The battle to raise awareness has been won. So why aren’t more lives being saved?
I had scooped this article a few days ago but it was in the New York Times weekend magazine, so I am going to re-scoop it again for a more in-depth look at pink culture and following my last article on how Komen oversold mammograms and Gayle Sulik of the Breast Cancer Consortium talked about this.
What most important is that mainstream media is finally starting to wake up and see the whole problem with the overselling of pink culture.
Here's what I commented on this article before.
This article is a great read and covers lots of things about breast cancer. It looks at whether or not to get mammongrams at different ages, pink ribbon culture and how preventing breast cancer forgets the importance of research helping the 40,000 women dying a year of metastatic breast cancer, whether we are overtreating breast cancer, and so many other things that relate to what is happening with breast cancer.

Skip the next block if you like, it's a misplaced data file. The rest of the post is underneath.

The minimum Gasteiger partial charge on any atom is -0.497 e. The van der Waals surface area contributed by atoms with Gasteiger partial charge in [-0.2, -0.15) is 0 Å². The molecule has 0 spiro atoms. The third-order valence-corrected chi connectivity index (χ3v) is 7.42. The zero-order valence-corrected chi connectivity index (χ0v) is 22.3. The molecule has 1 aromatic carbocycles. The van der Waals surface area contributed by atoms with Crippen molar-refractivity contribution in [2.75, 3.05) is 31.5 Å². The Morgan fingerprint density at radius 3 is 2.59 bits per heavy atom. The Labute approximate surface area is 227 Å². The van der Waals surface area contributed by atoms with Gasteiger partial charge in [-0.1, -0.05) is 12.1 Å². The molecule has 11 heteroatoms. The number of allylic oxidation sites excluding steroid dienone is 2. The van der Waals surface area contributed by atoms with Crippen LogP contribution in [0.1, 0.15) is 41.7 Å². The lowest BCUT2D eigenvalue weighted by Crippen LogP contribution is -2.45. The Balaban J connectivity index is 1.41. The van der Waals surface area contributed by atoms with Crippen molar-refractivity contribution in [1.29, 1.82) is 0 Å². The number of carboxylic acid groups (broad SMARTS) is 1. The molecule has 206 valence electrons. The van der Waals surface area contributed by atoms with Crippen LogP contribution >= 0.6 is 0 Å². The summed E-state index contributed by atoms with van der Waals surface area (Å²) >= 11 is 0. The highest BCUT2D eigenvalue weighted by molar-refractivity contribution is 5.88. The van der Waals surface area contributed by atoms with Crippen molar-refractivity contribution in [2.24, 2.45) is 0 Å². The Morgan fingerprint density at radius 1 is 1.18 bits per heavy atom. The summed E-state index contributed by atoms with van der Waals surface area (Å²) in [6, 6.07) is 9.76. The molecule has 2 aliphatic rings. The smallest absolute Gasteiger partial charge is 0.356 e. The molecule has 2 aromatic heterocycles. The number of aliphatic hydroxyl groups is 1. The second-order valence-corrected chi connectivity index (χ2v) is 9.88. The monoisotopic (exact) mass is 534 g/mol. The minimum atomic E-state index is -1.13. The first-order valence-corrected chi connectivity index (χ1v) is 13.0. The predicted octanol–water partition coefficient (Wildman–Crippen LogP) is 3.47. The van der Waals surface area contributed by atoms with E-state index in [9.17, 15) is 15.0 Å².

For example when looking at educating young women about breast cancer, according to Dr. Susan Love, a breast surgeon and president of the Dr. Susan Love Research Foundation. “Some young women get breast cancer, and you don’t want them to ignore it, but educating kids earlier — that bothers me. Here you are, especially in high school or junior high, just getting to know to your body. To do this search-and-destroy mission where your job is to find cancer that’s lurking even though the chance is minuscule to none. . . . It doesn’t serve anyone. And I don’t think it empowers girls. It scares them.”
The article also quotes Gayle Sulik a sociologist and founder of the Breast Cancer Consortium, who credits Komen (as well as the American Cancer Society and National Breast Cancer Awareness Month) with raising the profile of the disease, encouraging women to speak about their experience and transforming “victims” into “survivors.” Komen, she said, has also distributed more than $1 billion to research and support programs. At the same time, the function of pink-ribbon culture — and Komen in particular — has become less about eradication of breast cancer than self-perpetuation: maintaining the visibility of the disease and keeping the funds rolling in. “You have to look at the agenda for each program involved,” Sulik said. “If the goal is eradication of breast cancer, how close are we to that? Not very close at all. If the agenda is awareness, what is it making us aware of? That breast cancer exists? That it’s important? ‘Awareness’ has become narrowed until it just means ‘visibility.’ And that’s where the movement has failed. That’s where it’s lost its momentum to move further.”